The Bulgarian concept of time

Polychronic cultures such as Bulgaria see time as a period in which several different things happen at the same time. Time is a force of nature, therefore it is difficult to “tame”. Bulgarians try to meet deadlines, but they are not always in command of their time. Unforeseeable events often occur that can influence even the most careful of plans. This is why planning in Bulgaria tends to be of a short term and more broad nature. Bulgarians use plans as guidelines; sticking to them is desirable, but not mandatory.

In the here and now

Bulgarians live in the present. Throughout Bulgarian history there have been many wars and centuries of foreign rule. In the 11th century the Byzantines controlled the fate of the Bulgarians; in the 14th century the Ottomans came; and in more recent history the Soviet Union determined the future of Bulgaria for 45 years. It was rare for the political situation to be secure, allowing for stable, long-term economic development and planning. This is why Bulgarians are short-term oriented and try to make the most of the present. They live by the motto: “Eat, drink and wear your new clothes, because you never know what will happen tomorrow”.

This attitude is also reflected in business life. Since the fall of communism in 1989, Bulgaria has been in a state of upheaval – socially, politically and economically. Since joining the European Union in 2007, the legislation as well as the banking, financial and tax systems have had to be adapted to EU law. New regulations and directives are adopted almost every day. In this rapidly changing business environment, it is difficult for companies to develop reliable, long-term planning.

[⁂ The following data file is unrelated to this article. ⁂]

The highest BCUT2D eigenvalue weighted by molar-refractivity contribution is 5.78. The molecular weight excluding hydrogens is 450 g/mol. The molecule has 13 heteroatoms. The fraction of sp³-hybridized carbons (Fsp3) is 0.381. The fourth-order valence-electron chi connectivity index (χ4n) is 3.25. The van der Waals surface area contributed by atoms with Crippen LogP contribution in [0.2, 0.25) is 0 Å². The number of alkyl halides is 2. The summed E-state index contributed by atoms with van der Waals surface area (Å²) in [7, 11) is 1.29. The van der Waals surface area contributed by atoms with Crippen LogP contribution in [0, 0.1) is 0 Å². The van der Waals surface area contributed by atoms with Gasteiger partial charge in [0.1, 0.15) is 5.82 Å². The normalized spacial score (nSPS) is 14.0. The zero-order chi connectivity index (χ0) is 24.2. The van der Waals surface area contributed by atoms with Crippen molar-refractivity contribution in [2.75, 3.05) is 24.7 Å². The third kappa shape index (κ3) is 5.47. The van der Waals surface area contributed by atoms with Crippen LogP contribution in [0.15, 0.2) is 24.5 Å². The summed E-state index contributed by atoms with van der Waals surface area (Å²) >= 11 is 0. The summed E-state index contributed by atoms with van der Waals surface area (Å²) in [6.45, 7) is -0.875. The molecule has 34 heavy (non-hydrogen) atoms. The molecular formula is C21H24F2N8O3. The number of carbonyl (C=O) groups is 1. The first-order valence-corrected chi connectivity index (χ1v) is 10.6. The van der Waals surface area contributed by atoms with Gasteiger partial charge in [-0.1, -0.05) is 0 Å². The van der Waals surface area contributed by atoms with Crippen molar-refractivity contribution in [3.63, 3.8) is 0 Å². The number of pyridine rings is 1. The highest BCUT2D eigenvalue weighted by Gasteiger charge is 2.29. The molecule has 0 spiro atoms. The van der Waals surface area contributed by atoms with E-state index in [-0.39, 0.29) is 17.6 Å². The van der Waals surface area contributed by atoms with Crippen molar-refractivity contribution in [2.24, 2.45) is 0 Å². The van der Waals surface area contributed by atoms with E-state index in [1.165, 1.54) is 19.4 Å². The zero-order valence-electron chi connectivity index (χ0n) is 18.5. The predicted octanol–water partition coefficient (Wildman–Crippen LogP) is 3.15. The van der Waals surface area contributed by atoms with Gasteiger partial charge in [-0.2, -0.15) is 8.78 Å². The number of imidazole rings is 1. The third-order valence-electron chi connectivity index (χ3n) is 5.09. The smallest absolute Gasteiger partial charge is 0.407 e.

A focus on the short term dominates life in Bulgaria

This focus on the short term is also reflected in the way business is conducted. Many Bulgarian entrepreneurs are eager to reap short-term profits; their primary goal is to make an immediate profit. Try to gain the trust of your Bulgarian negotiating partners and convince them of the advantages of a long-term business relationship.

Appointments in Bulgaria are also planned at short notice and impromptu visits are commonplace. Even visits without prior notice often occur. Scheduling appointments that are over a week away is a no-no; Bulgarians consider that to be in the distant future. It is therefore advisable to confirm any appointments with Bulgarian business partners or colleagues one or two days in advance.

No precise planning also means no adherence to deadlines. Bulgarians have a hard time estimating when they will be done with something in order to arrive on time for their next appointment. Delays of 15 minutes are common in both personal and professional settings.

When working with Bulgarian business partners, you should avoid trying to change their approach to time. It is better to adapt your approach and scheduling. Split larger projects into multiple steps. To secure a deadline, you should request regular status reports. With a little patience and a touch of humor, you and your Bulgarian colleagues will be able to successfully master any time bottlenecks..

Eugeniya Weber

+49 (0)711 722 468 44
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